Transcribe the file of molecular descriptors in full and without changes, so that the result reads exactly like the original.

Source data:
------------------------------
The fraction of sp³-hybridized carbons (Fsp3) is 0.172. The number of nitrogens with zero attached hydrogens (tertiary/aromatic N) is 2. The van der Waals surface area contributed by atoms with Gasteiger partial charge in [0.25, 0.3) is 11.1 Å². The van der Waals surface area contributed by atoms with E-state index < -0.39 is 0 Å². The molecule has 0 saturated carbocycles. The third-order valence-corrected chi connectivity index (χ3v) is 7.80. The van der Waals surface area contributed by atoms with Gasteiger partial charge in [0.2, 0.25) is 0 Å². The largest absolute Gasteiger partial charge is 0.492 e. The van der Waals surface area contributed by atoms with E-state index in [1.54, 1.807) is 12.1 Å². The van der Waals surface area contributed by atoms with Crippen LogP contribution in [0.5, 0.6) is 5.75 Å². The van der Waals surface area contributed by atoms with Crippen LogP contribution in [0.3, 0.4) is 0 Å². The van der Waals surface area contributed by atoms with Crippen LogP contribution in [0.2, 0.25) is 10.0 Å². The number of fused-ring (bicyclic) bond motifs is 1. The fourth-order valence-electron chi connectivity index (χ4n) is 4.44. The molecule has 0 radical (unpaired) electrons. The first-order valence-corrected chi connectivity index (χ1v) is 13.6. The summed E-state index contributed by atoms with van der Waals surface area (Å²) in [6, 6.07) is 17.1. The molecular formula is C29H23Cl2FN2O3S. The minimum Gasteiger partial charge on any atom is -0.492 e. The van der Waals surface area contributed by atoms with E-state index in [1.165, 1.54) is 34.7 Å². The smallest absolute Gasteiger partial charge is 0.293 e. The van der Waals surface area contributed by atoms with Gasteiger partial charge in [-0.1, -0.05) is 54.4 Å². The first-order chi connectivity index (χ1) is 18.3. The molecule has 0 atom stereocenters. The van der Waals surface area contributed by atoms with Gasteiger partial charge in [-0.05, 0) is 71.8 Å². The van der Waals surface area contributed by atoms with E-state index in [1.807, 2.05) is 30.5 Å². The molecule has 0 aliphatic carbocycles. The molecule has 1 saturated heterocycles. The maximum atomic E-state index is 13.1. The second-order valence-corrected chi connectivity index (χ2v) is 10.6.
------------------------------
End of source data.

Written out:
The fraction of sp³-hybridized carbons (Fsp3) is 0.172. The number of nitrogens with zero attached hydrogens (tertiary/aromatic N) is 2. The van der Waals surface area contributed by atoms with Gasteiger partial charge in [0.25, 0.3) is 11.1 Å². The van der Waals surface area contributed by atoms with E-state index < -0.39 is 0 Å². The molecule has 0 saturated carbocycles. The third-order valence-corrected chi connectivity index (χ3v) is 7.80. The van der Waals surface area contributed by atoms with Gasteiger partial charge in [0.2, 0.25) is 0 Å². The largest absolute Gasteiger partial charge is 0.492 e. The van der Waals surface area contributed by atoms with E-state index in [1.54, 1.807) is 12.1 Å². The van der Waals surface area contributed by atoms with Crippen LogP contribution in [0.5, 0.6) is 5.75 Å². The van der Waals surface area contributed by atoms with Crippen LogP contribution in [0.3, 0.4) is 0 Å². The van der Waals surface area contributed by atoms with Crippen LogP contribution in [0.2, 0.25) is 10.0 Å². The number of fused-ring (bicyclic) bond motifs is 1. The fourth-order valence-electron chi connectivity index (χ4n) is 4.44. The molecule has 0 radical (unpaired) electrons. The first-order valence-corrected chi connectivity index (χ1v) is 13.6. The summed E-state index contributed by atoms with van der Waals surface area (Å²) in [6, 6.07) is 17.1. The molecular formula is C29H23Cl2FN2O3S. The minimum Gasteiger partial charge on any atom is -0.492 e. The van der Waals surface area contributed by atoms with E-state index in [1.165, 1.54) is 34.7 Å². The smallest absolute Gasteiger partial charge is 0.293 e. The van der Waals surface area contributed by atoms with Gasteiger partial charge in [-0.1, -0.05) is 54.4 Å². The first-order chi connectivity index (χ1) is 18.3. The molecule has 0 atom stereocenters. The van der Waals surface area contributed by atoms with Gasteiger partial charge in [-0.05, 0) is 71.8 Å². The van der Waals surface area contributed by atoms with E-state index in [1.807, 2.05) is 30.5 Å². The molecule has 0 aliphatic carbocycles. The molecule has 1 saturated heterocycles. The maximum atomic E-state index is 13.1. The second-order valence-corrected chi connectivity index (χ2v) is 10.6.